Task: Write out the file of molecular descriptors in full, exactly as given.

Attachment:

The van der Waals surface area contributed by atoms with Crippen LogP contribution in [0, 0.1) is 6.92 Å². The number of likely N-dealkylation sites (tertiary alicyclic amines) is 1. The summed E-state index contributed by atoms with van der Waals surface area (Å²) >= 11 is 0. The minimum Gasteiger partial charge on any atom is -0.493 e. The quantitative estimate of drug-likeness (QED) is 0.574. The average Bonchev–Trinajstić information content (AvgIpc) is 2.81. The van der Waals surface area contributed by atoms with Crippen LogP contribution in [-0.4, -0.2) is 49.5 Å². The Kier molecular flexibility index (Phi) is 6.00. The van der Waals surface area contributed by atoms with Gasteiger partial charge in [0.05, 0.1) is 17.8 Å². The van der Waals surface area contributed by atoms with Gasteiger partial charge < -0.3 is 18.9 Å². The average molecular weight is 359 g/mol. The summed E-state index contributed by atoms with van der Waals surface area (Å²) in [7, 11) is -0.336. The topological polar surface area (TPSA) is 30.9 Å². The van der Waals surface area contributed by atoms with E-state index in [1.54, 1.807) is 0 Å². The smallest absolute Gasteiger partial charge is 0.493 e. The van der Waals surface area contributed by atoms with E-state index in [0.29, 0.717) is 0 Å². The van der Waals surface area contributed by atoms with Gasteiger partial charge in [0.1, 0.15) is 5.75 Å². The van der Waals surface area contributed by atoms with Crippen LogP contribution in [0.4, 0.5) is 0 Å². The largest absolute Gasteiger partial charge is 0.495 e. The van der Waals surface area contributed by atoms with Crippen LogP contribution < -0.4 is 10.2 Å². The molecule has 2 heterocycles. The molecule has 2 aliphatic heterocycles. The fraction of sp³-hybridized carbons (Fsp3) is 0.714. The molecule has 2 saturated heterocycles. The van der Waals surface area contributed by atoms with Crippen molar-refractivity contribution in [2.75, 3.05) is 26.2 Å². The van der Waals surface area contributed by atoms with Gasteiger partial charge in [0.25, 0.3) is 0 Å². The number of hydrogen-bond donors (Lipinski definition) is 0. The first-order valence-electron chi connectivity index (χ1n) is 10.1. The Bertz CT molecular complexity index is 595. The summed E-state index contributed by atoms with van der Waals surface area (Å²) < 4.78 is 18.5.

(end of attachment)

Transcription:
The van der Waals surface area contributed by atoms with Crippen LogP contribution in [0, 0.1) is 6.92 Å². The number of likely N-dealkylation sites (tertiary alicyclic amines) is 1. The summed E-state index contributed by atoms with van der Waals surface area (Å²) >= 11 is 0. The minimum Gasteiger partial charge on any atom is -0.493 e. The quantitative estimate of drug-likeness (QED) is 0.574. The average Bonchev–Trinajstić information content (AvgIpc) is 2.81. The van der Waals surface area contributed by atoms with Crippen LogP contribution in [-0.4, -0.2) is 49.5 Å². The Kier molecular flexibility index (Phi) is 6.00. The van der Waals surface area contributed by atoms with Gasteiger partial charge in [0.05, 0.1) is 17.8 Å². The van der Waals surface area contributed by atoms with Gasteiger partial charge < -0.3 is 18.9 Å². The average molecular weight is 359 g/mol. The summed E-state index contributed by atoms with van der Waals surface area (Å²) in [7, 11) is -0.336. The topological polar surface area (TPSA) is 30.9 Å². The van der Waals surface area contributed by atoms with E-state index in [1.54, 1.807) is 0 Å². The smallest absolute Gasteiger partial charge is 0.493 e. The van der Waals surface area contributed by atoms with E-state index in [0.29, 0.717) is 0 Å². The van der Waals surface area contributed by atoms with Gasteiger partial charge in [0.1, 0.15) is 5.75 Å². The van der Waals surface area contributed by atoms with Crippen LogP contribution in [0.4, 0.5) is 0 Å². The largest absolute Gasteiger partial charge is 0.495 e. The van der Waals surface area contributed by atoms with Crippen LogP contribution < -0.4 is 10.2 Å². The molecule has 2 heterocycles. The molecule has 2 aliphatic heterocycles. The fraction of sp³-hybridized carbons (Fsp3) is 0.714. The molecule has 2 saturated heterocycles. The van der Waals surface area contributed by atoms with Crippen molar-refractivity contribution in [2.75, 3.05) is 26.2 Å². The van der Waals surface area contributed by atoms with Gasteiger partial charge in [0.25, 0.3) is 0 Å². The number of hydrogen-bond donors (Lipinski definition) is 0. The first-order valence-electron chi connectivity index (χ1n) is 10.1. The Bertz CT molecular complexity index is 595. The summed E-state index contributed by atoms with van der Waals surface area (Å²) < 4.78 is 18.5.